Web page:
Posts Tagged ‘kan-kyu-kyo-jyaku’

M AliAnother great question! This time from Guiherme in Brazil, who asks how to vary his timing and mentions that as he becomes tired he operates at one speed. In kendo we hear the expression “ kan-kyu-kyo-jaku” , the approximate meaning of which is -kan (緩) slow, kyu (急) quick, kyo(強) strong, – jyaku (弱) weak/soft. To be honest we hear a lot more about this within Iai where it appears to be a requisite component of the 4th and 5th dan grading. In kendo, within my limited understanding, it is the change in pace and rhythm from keeping a strong deliberate kamae to exploding into action as soon as you make or see a chance to attack.
The late Kikuchi sensei talked about being “like a feather in a hurricane”, that is to say light and unfettered but then able to immediately change into explosive action. The great boxer Muhammed Ali described the process as “float like a butterfly, sting like a bee”. However you describe it we need to change our timing to reflect circumstances and opportunities.
We practice kakarigeiko in order to be able to attack quickly. This does not mean that our jigeiko or shiai should be at a continuous flat-out pace from hajime, rather we should take our time to read and control the opponent, probe and push for an opportunity to attack and when we find it strike instantly. The point of attack is when we need maximum acceleration and this comes from the left foot, which is why hikitsuke or immediately bringing up the left foot after moving the right is so important.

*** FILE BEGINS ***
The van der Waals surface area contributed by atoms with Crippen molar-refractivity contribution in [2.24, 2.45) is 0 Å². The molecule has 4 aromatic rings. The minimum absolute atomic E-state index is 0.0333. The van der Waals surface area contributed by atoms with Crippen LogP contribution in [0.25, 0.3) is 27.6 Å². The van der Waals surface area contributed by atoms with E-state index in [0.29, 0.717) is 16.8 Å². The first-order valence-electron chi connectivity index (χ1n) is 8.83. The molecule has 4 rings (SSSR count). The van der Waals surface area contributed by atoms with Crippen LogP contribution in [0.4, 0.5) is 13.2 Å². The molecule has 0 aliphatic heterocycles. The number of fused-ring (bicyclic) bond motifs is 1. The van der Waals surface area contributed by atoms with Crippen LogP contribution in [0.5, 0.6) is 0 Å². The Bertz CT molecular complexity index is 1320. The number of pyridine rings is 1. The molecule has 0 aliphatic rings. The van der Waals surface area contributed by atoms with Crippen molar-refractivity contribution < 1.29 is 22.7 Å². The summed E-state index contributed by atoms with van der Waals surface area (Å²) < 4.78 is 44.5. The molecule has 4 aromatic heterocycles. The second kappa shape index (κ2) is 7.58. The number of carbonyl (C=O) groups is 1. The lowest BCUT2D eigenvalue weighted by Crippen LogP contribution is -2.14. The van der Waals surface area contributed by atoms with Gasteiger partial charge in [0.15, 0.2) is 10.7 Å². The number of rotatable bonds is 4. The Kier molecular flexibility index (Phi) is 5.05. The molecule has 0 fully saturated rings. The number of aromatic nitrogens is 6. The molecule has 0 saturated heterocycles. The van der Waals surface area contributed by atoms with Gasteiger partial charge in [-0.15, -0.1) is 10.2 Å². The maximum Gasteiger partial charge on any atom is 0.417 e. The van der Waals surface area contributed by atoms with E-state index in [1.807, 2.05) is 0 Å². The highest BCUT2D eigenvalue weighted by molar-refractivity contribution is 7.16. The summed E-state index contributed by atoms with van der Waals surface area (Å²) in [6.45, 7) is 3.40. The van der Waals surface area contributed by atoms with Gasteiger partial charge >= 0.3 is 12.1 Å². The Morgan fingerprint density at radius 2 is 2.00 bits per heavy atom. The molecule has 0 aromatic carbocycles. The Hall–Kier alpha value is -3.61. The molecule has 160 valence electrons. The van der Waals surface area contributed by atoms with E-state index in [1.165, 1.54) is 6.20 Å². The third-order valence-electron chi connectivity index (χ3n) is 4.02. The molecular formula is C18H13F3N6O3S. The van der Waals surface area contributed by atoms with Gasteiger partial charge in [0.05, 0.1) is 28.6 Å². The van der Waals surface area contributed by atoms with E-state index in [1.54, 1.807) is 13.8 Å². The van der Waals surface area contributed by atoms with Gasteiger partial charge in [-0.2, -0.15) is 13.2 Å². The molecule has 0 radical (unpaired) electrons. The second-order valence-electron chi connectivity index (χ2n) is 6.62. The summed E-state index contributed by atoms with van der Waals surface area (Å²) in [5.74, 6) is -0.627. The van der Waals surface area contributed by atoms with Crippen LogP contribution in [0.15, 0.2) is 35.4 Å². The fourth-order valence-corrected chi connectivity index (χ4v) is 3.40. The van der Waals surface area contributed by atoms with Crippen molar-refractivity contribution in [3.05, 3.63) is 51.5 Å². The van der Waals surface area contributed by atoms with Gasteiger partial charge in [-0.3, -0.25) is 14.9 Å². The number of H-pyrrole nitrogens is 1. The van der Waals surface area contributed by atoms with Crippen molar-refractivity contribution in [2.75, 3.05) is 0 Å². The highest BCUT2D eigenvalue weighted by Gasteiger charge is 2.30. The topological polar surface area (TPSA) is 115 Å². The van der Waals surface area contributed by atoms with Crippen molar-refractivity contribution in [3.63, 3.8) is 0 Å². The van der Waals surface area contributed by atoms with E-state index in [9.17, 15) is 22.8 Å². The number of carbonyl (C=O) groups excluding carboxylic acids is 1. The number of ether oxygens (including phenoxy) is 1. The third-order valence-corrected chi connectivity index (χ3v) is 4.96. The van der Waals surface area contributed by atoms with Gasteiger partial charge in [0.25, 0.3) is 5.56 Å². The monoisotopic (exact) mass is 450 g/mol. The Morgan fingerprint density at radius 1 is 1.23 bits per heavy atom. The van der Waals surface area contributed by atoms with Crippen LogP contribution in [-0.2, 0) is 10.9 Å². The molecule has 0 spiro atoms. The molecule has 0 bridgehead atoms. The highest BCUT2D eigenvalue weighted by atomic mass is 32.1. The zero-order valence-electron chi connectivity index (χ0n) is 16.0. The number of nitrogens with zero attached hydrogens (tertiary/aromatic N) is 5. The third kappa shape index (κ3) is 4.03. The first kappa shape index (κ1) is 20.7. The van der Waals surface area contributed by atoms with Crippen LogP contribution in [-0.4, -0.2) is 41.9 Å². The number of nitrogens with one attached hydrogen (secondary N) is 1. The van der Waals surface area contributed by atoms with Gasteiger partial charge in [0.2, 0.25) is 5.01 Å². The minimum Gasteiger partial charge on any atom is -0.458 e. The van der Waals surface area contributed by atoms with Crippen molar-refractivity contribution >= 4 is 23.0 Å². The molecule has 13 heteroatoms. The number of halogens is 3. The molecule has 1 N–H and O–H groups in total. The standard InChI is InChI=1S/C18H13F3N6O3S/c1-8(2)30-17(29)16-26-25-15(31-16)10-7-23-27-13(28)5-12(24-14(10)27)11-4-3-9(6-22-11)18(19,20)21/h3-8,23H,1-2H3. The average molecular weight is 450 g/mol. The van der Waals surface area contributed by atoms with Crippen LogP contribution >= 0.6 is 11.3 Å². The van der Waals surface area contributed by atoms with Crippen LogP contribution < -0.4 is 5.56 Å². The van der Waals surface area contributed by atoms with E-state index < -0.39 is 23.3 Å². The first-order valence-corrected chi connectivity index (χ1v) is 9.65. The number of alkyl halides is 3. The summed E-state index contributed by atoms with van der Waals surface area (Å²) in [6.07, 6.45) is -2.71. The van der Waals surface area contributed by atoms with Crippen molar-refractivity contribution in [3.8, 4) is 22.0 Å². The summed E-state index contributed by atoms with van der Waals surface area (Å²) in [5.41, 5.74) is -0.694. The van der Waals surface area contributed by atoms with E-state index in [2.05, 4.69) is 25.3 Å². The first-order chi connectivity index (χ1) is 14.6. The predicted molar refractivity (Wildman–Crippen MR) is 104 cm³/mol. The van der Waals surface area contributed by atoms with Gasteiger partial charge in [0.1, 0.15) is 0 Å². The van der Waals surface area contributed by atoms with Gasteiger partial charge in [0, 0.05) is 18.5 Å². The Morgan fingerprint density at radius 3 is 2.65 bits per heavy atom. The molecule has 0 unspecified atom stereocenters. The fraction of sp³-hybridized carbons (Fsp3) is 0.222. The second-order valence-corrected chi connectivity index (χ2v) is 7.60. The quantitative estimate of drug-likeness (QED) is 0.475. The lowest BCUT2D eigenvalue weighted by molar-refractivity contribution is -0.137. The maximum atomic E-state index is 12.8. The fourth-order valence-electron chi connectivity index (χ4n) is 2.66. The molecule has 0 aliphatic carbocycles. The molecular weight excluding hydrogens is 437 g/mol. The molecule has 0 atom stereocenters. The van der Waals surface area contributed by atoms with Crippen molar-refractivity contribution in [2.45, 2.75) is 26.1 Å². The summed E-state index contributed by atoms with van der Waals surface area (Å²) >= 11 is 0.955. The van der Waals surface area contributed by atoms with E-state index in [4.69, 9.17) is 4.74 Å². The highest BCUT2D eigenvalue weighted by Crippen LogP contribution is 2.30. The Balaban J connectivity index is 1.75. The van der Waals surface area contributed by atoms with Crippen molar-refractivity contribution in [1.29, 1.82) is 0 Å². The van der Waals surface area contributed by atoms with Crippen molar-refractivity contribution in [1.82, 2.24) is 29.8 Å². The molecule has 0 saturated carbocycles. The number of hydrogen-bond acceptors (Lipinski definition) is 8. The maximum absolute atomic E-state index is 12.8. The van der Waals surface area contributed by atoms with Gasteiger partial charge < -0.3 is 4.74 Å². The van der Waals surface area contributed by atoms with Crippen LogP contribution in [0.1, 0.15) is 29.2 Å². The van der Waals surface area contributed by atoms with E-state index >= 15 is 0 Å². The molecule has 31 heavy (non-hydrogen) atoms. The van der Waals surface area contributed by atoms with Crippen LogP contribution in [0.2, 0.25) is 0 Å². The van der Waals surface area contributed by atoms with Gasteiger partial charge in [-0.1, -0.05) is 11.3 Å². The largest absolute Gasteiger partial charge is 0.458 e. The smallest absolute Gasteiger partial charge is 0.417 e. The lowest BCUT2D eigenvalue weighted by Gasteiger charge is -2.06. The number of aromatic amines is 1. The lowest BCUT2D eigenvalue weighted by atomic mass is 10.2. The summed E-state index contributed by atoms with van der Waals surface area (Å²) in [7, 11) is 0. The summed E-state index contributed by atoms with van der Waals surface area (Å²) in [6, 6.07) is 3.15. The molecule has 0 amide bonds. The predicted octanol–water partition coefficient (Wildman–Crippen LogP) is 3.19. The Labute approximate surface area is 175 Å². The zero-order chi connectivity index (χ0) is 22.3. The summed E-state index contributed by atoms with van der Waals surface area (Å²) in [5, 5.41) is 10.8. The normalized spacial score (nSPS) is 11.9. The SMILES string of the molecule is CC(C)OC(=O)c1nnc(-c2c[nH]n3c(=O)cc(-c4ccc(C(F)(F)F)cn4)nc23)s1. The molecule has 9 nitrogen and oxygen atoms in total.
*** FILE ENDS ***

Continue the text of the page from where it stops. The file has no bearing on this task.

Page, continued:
After making a successful strike we again slow the rhythm by making strong, deliberate zanshin, whilst being ready to explode into action again if required. The only time when we keep the accelerator down is in renzoku waza, where we use continued speed of attack to keep the opponent under pressure unti we score a clear point.
In terms of the “hard” and “soft” elements, in my mind these could be better explained as “sharp” and “soft”. Our cutting action should be soft and fluid until the point of impact and beyond. Our arms and shoulders should still be relaxed when the shinai makes contact with the target. The only change is the impact added to the strike by our tenouchi when we squeeze the tsukagawa.
In some ways we are overly complicating what nature makes simple. If you watch heron fishing, or a snake stalking its prey, they stay perfectly still until the perfect time to attack and then grab their dinner in an instant, getting the maximum return for a minimal energy investment.

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